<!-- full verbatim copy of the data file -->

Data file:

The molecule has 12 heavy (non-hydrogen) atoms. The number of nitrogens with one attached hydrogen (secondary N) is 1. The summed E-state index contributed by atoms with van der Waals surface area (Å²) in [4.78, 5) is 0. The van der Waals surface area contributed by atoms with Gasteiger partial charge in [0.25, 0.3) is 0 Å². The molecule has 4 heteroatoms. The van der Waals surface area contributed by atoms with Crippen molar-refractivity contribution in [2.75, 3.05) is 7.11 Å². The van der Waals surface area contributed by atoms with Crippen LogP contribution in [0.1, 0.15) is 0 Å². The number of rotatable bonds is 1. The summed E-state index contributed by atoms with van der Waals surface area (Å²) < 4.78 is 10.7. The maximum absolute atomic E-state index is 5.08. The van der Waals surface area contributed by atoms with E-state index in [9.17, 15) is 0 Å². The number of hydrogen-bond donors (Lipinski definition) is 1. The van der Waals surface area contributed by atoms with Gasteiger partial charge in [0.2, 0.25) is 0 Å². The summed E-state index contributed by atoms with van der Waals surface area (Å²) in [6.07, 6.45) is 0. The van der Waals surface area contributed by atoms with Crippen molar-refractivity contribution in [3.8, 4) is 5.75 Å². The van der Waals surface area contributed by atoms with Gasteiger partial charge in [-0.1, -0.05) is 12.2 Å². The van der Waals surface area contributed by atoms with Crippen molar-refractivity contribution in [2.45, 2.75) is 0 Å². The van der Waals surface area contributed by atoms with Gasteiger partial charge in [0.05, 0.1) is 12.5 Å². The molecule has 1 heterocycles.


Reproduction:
The molecule has 12 heavy (non-hydrogen) atoms. The number of nitrogens with one attached hydrogen (secondary N) is 1. The summed E-state index contributed by atoms with van der Waals surface area (Å²) in [4.78, 5) is 0. The van der Waals surface area contributed by atoms with Gasteiger partial charge in [0.25, 0.3) is 0 Å². The molecule has 4 heteroatoms. The van der Waals surface area contributed by atoms with Crippen molar-refractivity contribution in [2.75, 3.05) is 7.11 Å². The van der Waals surface area contributed by atoms with Crippen LogP contribution in [0.1, 0.15) is 0 Å². The number of rotatable bonds is 1. The summed E-state index contributed by atoms with van der Waals surface area (Å²) < 4.78 is 10.7. The maximum absolute atomic E-state index is 5.08. The van der Waals surface area contributed by atoms with E-state index in [9.17, 15) is 0 Å². The number of hydrogen-bond donors (Lipinski definition) is 1. The van der Waals surface area contributed by atoms with Gasteiger partial charge in [0.2, 0.25) is 0 Å². The summed E-state index contributed by atoms with van der Waals surface area (Å²) in [6.07, 6.45) is 0. The van der Waals surface area contributed by atoms with Crippen molar-refractivity contribution in [3.8, 4) is 5.75 Å². The van der Waals surface area contributed by atoms with Gasteiger partial charge in [-0.1, -0.05) is 12.2 Å². The van der Waals surface area contributed by atoms with Crippen molar-refractivity contribution in [2.45, 2.75) is 0 Å². The van der Waals surface area contributed by atoms with Gasteiger partial charge in [0.05, 0.1) is 12.5 Å². The molecule has 1 heterocycles.